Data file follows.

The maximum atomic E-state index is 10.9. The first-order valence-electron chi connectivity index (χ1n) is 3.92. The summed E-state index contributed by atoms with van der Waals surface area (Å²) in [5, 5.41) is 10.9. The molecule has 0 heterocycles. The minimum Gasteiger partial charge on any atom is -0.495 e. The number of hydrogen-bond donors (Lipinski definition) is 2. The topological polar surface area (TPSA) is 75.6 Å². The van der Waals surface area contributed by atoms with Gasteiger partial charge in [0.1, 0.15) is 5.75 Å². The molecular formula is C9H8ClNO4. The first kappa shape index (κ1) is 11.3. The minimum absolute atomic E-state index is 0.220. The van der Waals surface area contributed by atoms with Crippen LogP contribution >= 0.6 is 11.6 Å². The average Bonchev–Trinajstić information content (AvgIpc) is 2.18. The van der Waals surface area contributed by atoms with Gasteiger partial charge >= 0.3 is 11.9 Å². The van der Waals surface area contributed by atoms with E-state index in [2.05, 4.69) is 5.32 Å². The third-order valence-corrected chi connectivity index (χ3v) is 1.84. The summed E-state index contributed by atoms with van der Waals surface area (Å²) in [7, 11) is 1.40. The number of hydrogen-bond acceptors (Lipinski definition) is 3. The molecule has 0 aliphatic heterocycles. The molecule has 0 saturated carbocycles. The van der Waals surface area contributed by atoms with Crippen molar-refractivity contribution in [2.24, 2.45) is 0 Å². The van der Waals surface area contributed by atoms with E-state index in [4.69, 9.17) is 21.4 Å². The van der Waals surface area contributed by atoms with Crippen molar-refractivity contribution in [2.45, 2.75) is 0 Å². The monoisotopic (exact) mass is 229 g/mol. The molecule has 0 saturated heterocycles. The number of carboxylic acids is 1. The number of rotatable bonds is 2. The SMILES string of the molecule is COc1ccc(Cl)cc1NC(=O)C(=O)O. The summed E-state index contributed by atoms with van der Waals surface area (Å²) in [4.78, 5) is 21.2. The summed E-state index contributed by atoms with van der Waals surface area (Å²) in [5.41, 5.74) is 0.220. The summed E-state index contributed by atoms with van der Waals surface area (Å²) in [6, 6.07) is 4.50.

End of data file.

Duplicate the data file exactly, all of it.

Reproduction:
The maximum atomic E-state index is 10.9. The first-order valence-electron chi connectivity index (χ1n) is 3.92. The summed E-state index contributed by atoms with van der Waals surface area (Å²) in [5, 5.41) is 10.9. The molecule has 0 heterocycles. The minimum Gasteiger partial charge on any atom is -0.495 e. The number of hydrogen-bond donors (Lipinski definition) is 2. The topological polar surface area (TPSA) is 75.6 Å². The van der Waals surface area contributed by atoms with Gasteiger partial charge in [0.1, 0.15) is 5.75 Å². The molecular formula is C9H8ClNO4. The first kappa shape index (κ1) is 11.3. The minimum absolute atomic E-state index is 0.220. The van der Waals surface area contributed by atoms with Crippen LogP contribution >= 0.6 is 11.6 Å². The average Bonchev–Trinajstić information content (AvgIpc) is 2.18. The van der Waals surface area contributed by atoms with Gasteiger partial charge >= 0.3 is 11.9 Å². The van der Waals surface area contributed by atoms with E-state index in [2.05, 4.69) is 5.32 Å². The third-order valence-corrected chi connectivity index (χ3v) is 1.84. The summed E-state index contributed by atoms with van der Waals surface area (Å²) in [7, 11) is 1.40. The number of hydrogen-bond acceptors (Lipinski definition) is 3. The molecule has 0 aliphatic heterocycles. The molecule has 0 saturated carbocycles. The van der Waals surface area contributed by atoms with Crippen molar-refractivity contribution in [2.24, 2.45) is 0 Å². The van der Waals surface area contributed by atoms with E-state index in [4.69, 9.17) is 21.4 Å². The van der Waals surface area contributed by atoms with Crippen molar-refractivity contribution in [2.45, 2.75) is 0 Å². The monoisotopic (exact) mass is 229 g/mol. The molecule has 0 saturated heterocycles. The number of carboxylic acids is 1. The number of rotatable bonds is 2. The SMILES string of the molecule is COc1ccc(Cl)cc1NC(=O)C(=O)O. The summed E-state index contributed by atoms with van der Waals surface area (Å²) in [4.78, 5) is 21.2. The summed E-state index contributed by atoms with van der Waals surface area (Å²) in [5.41, 5.74) is 0.220. The summed E-state index contributed by atoms with van der Waals surface area (Å²) in [6, 6.07) is 4.50.